If you are feeling overwhelmed in your own life, often taking the time to ask someone else how they are can lift your from your cyclical thoughts. The simple altruistic act of caring for another is a pathway to a brighter outlook. Of course, we must look out for ourselves, and only take on what we can. But it is often when we dwell on our personal situation that the issues get worse. Helping others can offer fresh perspectives, and you might just find yourself offering advice that could help heal your own wounds.The next time you’re feeling a bit blue, reach out to someone you care for and give it a go.
Creating A Sense Of Community
Often we are so concerned with ourselves, and immediate social groups, we forget that there is a larger community at play. It is little wonder, with the shifting and changing of how we live and work. Rarely do we even get to know our own neighbours. Through volunteering, I grew a sense of the size and scope of the community around me. And found that so many people don’t have family or friends to rely on. Either practically or emotionally. Sometimes it’s not about physical, but emotional closeness.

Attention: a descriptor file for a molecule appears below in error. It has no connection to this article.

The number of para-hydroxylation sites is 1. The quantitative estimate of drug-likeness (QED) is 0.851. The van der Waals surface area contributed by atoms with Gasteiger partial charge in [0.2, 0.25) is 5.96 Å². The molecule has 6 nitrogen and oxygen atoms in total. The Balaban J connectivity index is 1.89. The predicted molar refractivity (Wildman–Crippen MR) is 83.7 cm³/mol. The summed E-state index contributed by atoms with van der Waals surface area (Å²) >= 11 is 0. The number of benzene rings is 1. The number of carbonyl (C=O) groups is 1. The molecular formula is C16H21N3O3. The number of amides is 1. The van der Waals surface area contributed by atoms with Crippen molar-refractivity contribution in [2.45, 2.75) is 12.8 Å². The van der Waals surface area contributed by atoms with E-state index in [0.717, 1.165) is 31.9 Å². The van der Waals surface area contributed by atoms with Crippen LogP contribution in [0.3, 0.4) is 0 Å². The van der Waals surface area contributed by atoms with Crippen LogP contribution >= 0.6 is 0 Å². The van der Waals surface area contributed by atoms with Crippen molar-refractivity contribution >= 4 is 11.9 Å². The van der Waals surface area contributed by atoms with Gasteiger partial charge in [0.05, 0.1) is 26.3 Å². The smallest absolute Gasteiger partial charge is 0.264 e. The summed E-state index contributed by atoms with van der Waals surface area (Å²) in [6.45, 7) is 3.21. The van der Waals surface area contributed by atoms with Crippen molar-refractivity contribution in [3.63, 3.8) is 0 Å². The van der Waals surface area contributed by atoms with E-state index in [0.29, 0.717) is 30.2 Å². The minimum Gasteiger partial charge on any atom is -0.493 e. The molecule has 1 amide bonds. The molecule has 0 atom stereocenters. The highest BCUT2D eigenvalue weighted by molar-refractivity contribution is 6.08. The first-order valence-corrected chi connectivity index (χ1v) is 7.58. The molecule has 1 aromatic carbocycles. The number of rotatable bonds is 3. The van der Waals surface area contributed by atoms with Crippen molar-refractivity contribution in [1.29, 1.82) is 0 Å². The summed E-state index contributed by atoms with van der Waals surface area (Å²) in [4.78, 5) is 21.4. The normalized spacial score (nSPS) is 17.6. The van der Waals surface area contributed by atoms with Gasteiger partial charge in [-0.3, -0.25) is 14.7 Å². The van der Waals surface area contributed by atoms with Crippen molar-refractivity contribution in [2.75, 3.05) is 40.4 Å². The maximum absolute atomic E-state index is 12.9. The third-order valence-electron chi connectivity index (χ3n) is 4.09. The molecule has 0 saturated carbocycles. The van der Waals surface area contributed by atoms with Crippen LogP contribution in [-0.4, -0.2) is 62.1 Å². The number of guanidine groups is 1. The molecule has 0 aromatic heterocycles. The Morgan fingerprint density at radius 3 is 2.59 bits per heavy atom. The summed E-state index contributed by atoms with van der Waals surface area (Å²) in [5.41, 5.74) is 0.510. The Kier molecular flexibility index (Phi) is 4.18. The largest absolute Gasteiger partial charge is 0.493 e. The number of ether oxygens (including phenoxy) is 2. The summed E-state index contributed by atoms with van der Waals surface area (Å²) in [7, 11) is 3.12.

Whilst I couldn’t go round with supplies, I could offer my attention. Checking in, and reminding them to eat properly, rest well, and drink enough water. Sending them information resources for support and community events. Being a voice for them, an advocate when they require.
In donating my time to a few people each week, for those who might be lonely or need to feel listened to, my eyes were opened. It gave me a greater sense of how to listen and communicate. What suggestions to offer and when. How to navigate difficult subjects. In the main, I’ve developed a better way of talking to people. Even in my own relationships. Which brings me on to my next point.
Helping With Personal Relationships